# w2k batch file programming

Windows batch files have come a long way since I last paid attention.

Besides Emacs and Firefox, the program I use most is probably the Windows command prompt. My daughters make fun of it, and telling them that in the old days the entire computer screen was just one big version of that window is like telling them that at their age, I didn’t know that “The Wizard of Oz” went from black and white to color when Dorothy landed in Oz because our TV set showed everything in black and white. Still, the “DOS box” is the command line interface to the operating system that I need to use the most.

Years ago I often tried to push the capabilities of the batch file language further, but it’s not a real scripting language. To get beyond simple tasks, I would just write a perl script to do what I needed or else make the argument that the process in question was better off running on a Unix-based box. Recently, however, I learned that the Windows 2000 command language can do more proper programming language tasks than I realized, such as finding substrings of variables, prompting for input, differentiating between string and numeric variables, and even generating random numbers.

I’ll keep the description to a minimum and just demonstrate. First, substrings:

   C:\>set teststring="abcdefghijkl"

C:\>set testsubstring=%teststring:~2,4%

C:\>echo %testsubstring%
bcde


Prompting the user and storing the result in a variable:

   C:\>set /P color="what color?"
what color?red

C:\>echo %color%
red


Numeric variables:

   C:\>set i=3

C:\>set x=%i%+5

C:\>echo %x%
3+5

C:\>set /a i=3
3
C:\>set /a x=%i%+5
8
C:\>echo %x%
8


My favorite thing in any programming language: a random function!

   C:\>echo %random%
28278

C:\>echo %random%
3127

C:\>set /a i=%random% % 3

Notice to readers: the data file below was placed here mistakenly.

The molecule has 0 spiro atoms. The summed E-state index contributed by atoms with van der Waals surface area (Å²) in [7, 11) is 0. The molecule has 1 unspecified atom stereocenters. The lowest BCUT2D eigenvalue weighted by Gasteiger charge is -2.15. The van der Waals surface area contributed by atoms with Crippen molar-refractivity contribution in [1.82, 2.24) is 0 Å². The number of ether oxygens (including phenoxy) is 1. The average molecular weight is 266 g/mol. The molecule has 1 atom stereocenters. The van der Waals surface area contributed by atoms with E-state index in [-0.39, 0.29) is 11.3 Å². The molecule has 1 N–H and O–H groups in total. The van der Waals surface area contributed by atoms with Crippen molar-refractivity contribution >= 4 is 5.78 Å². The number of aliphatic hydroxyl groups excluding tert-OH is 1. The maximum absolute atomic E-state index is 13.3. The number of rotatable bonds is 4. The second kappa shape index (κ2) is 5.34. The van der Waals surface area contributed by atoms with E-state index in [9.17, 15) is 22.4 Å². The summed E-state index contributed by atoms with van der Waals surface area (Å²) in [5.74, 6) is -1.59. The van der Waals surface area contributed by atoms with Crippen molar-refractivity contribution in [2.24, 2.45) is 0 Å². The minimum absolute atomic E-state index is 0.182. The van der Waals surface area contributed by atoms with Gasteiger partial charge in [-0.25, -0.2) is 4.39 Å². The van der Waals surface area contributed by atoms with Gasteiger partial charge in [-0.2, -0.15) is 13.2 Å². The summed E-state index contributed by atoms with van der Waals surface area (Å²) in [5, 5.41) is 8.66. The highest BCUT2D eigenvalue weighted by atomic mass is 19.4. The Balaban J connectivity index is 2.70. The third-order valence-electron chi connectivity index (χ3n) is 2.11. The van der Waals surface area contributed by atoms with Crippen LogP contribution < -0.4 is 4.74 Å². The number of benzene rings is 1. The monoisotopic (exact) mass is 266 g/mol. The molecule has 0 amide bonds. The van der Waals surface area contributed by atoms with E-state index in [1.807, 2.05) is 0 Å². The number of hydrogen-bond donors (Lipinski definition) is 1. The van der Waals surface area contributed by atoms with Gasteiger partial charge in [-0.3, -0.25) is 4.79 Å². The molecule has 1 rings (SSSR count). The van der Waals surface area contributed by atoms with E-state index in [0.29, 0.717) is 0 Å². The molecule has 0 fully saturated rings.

1
C:\>echo %i%
1
C:\>set /a i=%random% % 3
1
C:\>set /a i=%random% % 3
0
C:\>set /a i=%random% % 3
1
C:\>set /a i=%random% % 3
0
C:\>set /a i=%random% % 3
2


You can stack commands on one line, and if you use two ampersands, the failure of one command means that the command processor won’t try to execute succeeding ones:

   C:\>cd \bin && echo cd successful
cd successful

C:\bin>cd \xx && echo cd successful
The system cannot find the path specified.

C:\bin>


Something that isn’t part of the command language, but which an Emacs geek like me was happy to learn about, is tabbing for completion of both directory and file names. In addition to completing a name, it often adds quotes for you:

   C:>cd doc[tab]
C:\>cd "Documents and Settings"


I learned about the substring trick on a mailing list, and when I did a few searches to find out more, I learned about the others at two articles that I found: Windows 2000 and DOS Help and Tips and Information about the SET command.

I’m guessing that for each person reading this, some of this is old news, but that one or two things are new to you. I know that bash, sh, and other Unix scripting shells are in cygwin and therefore available to Windows users, so that there’s still no reason to write complex scripts in the Windows batch command language. Still, it was fun to see that an old dog that I’d lived with for many years had learned a few new tricks when I wasn’t watching.

## 2 Comments

You should also check out the information about the FOR command, which since Win2K has been able to recurse over all the files in a directory tree, among other things.

Cheers, Tony.

Thanks Tony! Also, I didn’t mention the IF command, which doesn’t seem to have progressed over the years, but does give batch files a fairly basic programming language capability. (And, I suppose, GOTO, something that the younger folk may not even recognize.)